A prominent Lebanese political activist and essayist critical of the Hezbollah militia was found dead with his body riddled with bullets Thursday morning in his car, security and forensic officials said.
Lokman Slim, 58, a Shi'ite, went missing on Wednesday night while visiting friends in a village in the south of the country. His family, who were expecting him to return to Beirut the same day, were quick to post messages on social media alerting them to his disappearance, including one written by his wife on Twitter that Slim was not answering his phone.
Security forces finally found Slim's car at midnight on a rural road near the village of Addoussieh, also in the south of the country, a region where Hezbollah maintains a strong presence.
The coroner on the scene reported that Slim had four gunshot wounds to the chest, head and neck and that death was instantaneous. The interior of the car was covered in blood.
A member of the police, who spoke to news agencies on condition of anonymity, said Slim's identity card, phone and revolver were not found.
A family member said he learned of his death from the media while at a police station to report him missing. The family home in the suburbs of Beirut was silent in shock at Slim's murder.
His death has also shaken the entire country and there are already fears that it signals the return of political violence. Despite Lebanon's ongoing instability, such a crime has not occurred for years. The authorities, however, have already warned that the tension caused by the political standoff and economic crisis is leading to a return of violence and killings.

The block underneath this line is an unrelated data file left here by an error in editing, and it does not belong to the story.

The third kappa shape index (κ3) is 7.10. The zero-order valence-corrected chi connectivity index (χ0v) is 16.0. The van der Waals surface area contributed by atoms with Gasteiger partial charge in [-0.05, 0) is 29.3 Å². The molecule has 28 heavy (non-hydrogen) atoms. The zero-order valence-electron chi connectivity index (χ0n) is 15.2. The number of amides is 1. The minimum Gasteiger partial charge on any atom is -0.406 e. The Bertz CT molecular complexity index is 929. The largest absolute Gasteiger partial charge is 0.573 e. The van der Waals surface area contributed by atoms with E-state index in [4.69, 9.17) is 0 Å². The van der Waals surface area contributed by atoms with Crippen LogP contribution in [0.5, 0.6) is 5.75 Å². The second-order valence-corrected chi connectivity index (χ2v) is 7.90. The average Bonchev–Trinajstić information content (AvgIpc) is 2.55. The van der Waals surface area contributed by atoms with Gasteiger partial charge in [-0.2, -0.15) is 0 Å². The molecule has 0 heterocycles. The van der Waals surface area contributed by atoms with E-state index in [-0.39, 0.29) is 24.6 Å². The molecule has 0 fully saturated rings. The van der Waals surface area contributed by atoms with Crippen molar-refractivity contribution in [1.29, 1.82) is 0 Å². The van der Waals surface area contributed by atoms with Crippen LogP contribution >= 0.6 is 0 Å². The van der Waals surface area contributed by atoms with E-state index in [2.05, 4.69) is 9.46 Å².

Slim's criticism of Hezbollah made him the target of criticism from supporters of the armed movement, who referred to him disparagingly as "an Embassy Shia", a term they use to accuse opponents of being US puppets.
The circumstances of the crime have not yet been clarified, although a security official said an investigation had been launched.
Interior Minister Mohammad Fahmi described the crime as "horrendous" in statements to local television station MTV.
Slim founded and ran Umam, a film production company where he organised public debates, political photos and art exhibitions. He also had a large library dedicated to Lebanese and Shia history.
As a political activist, he founded the Haya Bina (Let's Go) group in 2005, whose goals are citizen participation in electoral processes and changing the sect-based power system. He also advocated building a full and secular democracy to end the confessionalism that reigns in Lebanese politics.
US Secretary of State Antony Blinken called Slim's assassination "appalling" and said it was a "cowardly and unacceptable" act to silence him.
"We urge the Lebanese authorities, including political and judicial leaders, to hold those who committed these barbaric acts accountable without delay or exception," Blinken said in a statement.
Hezbollah, the main suspect, immediately denied any involvement in the activist's death.
The Shi'ite armed group, which is represented in the country's parliament and government, is the only Lebanese faction that has not dismantled its military arsenal in the aftermath of the civil war. It is considered by the United States and the European Union, among others, as a terrorist organisation. Washington, in fact, has intensified sanctions against its officials and allies in Lebanon.